* Truck drivers arrive safely in southeastern Turkey
* Released captives in good health, minister Davutoglu says
* Forty-nine more Turks still held by militants in Mosul
(Updates with the arrival of truck drivers in Turkey)
By Tulay Karadeniz
ANKARA, July 3 Thirty-two truck drivers abducted
by Islamist militants in Iraq three weeks ago arrived home in
Turkey on Thursday, and Turkish foreign minister Ahmet Davutoglu
said efforts to secure the release of 49 more abductees were
There were emotional scenes as the drivers were reunited
with their families, with children and relatives running to
embrace their loved ones at the airport in southeastern
Sanliurfa border province.
The drivers, who were held captive for 23 days, appeared in
good health and said they had not been mistreated by the
"They first read verses from the Quran and told us that we
are free this morning and that we can call our families," one
truck driver who was released said as he held his son in his
arms. "We ate bread, cucumbers and slept in our trucks."
Drivers declined to answer questions on the 49 Turks still
held in Iraq, including special forces soldiers, diplomats and
children, who were seized in the northern city of Mosul by
Islamic State in Iraq and the Levant (ISIL) militants on June
Two truck drivers told CNN Turk television that Turkish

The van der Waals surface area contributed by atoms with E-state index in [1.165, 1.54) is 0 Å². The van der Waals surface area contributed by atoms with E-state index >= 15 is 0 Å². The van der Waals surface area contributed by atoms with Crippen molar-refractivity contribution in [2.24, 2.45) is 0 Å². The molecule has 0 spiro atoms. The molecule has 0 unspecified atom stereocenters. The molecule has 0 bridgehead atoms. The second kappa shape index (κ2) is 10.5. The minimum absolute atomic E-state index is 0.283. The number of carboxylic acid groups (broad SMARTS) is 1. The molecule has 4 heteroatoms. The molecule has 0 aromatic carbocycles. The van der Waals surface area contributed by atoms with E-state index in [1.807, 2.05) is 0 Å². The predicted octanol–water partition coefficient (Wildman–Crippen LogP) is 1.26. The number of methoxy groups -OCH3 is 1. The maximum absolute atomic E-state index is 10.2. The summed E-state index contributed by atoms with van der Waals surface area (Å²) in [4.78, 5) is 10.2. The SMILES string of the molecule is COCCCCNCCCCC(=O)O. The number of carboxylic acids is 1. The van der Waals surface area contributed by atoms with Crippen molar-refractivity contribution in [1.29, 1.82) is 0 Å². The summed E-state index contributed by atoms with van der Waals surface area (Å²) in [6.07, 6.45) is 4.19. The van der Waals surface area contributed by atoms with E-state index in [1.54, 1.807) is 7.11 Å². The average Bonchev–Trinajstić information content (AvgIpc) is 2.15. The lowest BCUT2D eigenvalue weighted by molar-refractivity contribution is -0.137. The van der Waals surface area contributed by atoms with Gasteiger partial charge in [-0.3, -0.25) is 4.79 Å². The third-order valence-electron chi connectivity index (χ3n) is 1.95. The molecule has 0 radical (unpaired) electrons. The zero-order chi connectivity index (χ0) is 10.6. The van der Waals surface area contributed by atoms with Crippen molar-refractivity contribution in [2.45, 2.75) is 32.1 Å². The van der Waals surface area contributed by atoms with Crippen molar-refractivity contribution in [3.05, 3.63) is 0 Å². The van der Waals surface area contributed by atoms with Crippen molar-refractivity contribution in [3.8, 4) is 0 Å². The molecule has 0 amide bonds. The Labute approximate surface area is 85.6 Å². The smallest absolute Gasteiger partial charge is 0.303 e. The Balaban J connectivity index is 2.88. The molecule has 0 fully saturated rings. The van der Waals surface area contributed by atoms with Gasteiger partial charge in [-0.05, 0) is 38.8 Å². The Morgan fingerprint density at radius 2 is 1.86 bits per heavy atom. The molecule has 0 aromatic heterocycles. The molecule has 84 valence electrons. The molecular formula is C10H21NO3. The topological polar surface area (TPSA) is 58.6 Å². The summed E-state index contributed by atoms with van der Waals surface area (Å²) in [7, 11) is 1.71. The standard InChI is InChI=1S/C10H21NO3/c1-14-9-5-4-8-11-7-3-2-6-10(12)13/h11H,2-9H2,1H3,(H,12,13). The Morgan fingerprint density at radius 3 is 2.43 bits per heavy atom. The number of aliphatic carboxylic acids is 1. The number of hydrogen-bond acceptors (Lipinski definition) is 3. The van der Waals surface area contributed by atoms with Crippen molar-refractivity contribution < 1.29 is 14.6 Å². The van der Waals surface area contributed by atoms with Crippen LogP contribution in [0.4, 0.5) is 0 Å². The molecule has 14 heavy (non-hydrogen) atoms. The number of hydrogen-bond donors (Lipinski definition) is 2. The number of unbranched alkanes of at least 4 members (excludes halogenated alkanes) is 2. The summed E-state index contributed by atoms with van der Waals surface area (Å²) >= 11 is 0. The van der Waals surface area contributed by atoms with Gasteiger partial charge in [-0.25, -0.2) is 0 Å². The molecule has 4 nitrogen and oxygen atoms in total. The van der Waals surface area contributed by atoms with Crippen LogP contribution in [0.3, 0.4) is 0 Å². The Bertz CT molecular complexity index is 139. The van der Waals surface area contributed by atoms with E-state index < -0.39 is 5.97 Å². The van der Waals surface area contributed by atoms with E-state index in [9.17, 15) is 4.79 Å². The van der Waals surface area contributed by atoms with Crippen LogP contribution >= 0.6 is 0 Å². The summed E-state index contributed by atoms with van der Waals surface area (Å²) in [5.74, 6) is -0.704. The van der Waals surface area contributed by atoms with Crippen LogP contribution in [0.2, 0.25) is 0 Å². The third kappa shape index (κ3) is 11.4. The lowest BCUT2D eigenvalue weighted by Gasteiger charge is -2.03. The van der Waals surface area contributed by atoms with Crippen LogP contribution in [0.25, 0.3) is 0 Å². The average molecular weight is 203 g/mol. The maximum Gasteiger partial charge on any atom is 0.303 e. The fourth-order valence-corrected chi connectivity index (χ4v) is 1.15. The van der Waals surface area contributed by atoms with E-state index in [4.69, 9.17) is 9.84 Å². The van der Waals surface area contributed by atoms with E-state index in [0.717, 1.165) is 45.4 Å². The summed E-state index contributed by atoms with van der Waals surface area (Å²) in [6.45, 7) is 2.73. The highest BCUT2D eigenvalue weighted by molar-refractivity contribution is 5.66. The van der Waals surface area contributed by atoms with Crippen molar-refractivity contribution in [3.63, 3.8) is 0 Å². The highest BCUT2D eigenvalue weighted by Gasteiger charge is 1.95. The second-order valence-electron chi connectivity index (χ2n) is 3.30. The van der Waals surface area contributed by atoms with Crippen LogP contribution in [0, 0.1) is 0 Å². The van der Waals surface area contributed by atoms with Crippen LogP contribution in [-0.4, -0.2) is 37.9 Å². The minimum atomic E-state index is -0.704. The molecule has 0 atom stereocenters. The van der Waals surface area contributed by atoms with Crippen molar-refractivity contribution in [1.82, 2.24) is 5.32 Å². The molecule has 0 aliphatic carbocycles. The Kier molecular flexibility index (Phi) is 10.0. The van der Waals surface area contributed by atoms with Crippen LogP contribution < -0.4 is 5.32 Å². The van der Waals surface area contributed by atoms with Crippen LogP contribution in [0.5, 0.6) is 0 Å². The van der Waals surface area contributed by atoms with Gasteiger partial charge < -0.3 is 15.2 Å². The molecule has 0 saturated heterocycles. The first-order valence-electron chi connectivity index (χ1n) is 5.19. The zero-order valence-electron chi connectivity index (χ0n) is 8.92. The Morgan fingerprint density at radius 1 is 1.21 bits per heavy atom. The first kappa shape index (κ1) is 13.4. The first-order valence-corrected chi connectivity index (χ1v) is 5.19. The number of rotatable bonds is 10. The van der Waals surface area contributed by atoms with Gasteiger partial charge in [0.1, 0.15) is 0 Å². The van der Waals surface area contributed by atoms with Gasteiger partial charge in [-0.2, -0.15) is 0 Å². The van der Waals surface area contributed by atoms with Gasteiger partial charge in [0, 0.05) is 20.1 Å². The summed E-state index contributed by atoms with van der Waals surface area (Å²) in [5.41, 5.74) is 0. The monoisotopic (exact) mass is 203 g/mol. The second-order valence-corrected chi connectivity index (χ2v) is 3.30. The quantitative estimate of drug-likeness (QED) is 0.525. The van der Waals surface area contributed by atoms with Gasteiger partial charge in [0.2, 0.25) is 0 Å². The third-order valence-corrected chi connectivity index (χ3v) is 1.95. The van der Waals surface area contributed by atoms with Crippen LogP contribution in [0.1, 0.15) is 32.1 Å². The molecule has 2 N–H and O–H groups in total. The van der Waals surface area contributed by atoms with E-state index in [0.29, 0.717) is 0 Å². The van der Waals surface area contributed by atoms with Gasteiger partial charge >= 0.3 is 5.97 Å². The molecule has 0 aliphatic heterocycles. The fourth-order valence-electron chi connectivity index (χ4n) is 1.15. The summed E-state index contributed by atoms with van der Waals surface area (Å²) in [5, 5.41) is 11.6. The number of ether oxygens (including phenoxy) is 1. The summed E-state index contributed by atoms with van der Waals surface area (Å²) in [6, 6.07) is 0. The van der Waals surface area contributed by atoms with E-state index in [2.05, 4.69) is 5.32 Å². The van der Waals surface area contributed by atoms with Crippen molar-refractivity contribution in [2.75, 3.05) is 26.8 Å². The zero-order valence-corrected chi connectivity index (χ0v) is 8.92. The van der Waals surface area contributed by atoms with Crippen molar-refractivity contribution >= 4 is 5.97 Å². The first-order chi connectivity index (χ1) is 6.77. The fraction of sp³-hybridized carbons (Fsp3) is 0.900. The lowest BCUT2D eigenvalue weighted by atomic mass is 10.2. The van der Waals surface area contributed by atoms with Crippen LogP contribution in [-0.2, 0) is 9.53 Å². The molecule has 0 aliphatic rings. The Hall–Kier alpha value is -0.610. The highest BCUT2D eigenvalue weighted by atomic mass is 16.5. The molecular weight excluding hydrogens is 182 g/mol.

officials had advised them not to speak on the issue.
"We will continue to work extensively on the release of our
citizens who were left behind," Davutoglu said in a press
Turkey has close trade and political relations with the
Kurdish-controlled area located to the east of Mosul and which
has not been targeted by ISIL.
The truck drivers, who were abducted by ISIL militants while
delivering diesel, were initially held at a power plant in the
Gyarah region of Mosul.
The seizure of so many Turks in Iraq has prompted criticism
of Prime Minister Tayyip Erdogan's government for failing to
foresee the danger and to evacuate the Mosul consulate sooner.
But Erdogan, who declared his candidacy for the August
presidential election on Tuesday, has accused his opponents of
trying to make political capital out of a highly sensitive
Turkey had warned that it would retaliate if any of its 80
nationals seized by the al Qaeda splinter group were harmed and
ambassadors of the NATO defence alliance held an emergency
meeting in Brussels at Turkey's request.
ISIL this week renamed itself the Islamic State and declared
its leader "caliph" - the historical title of successors of the
Prophet Mohammad who ruled the Muslim world - after its forces
captured swathes of territory in a lightning drive across
The offensive threatens to dismember Iraq and leaves Turkey
facing a widening Islamist insurgency affecting two of its
southern neighbours, with ISIL also making territorial gains in
Syria near the Turkish border.
It was not clear if any demands had been made by ISIL for
the release of its prisoners, either those that have been freed
or those still being held.
Iraq is Turkey's second-biggest export market and largest
oil supplier. The Turkish Foreign Ministry says an estimated
120,000 Turks are registered as resident in the country.
(Additional reporting by Orhan Coskun, Ceyda Caglayan and Ece
Toksabay; Writing by Daren Butler and Humeyra Pamuk; Editing by
Mark Heinrich and Hugh Lawson)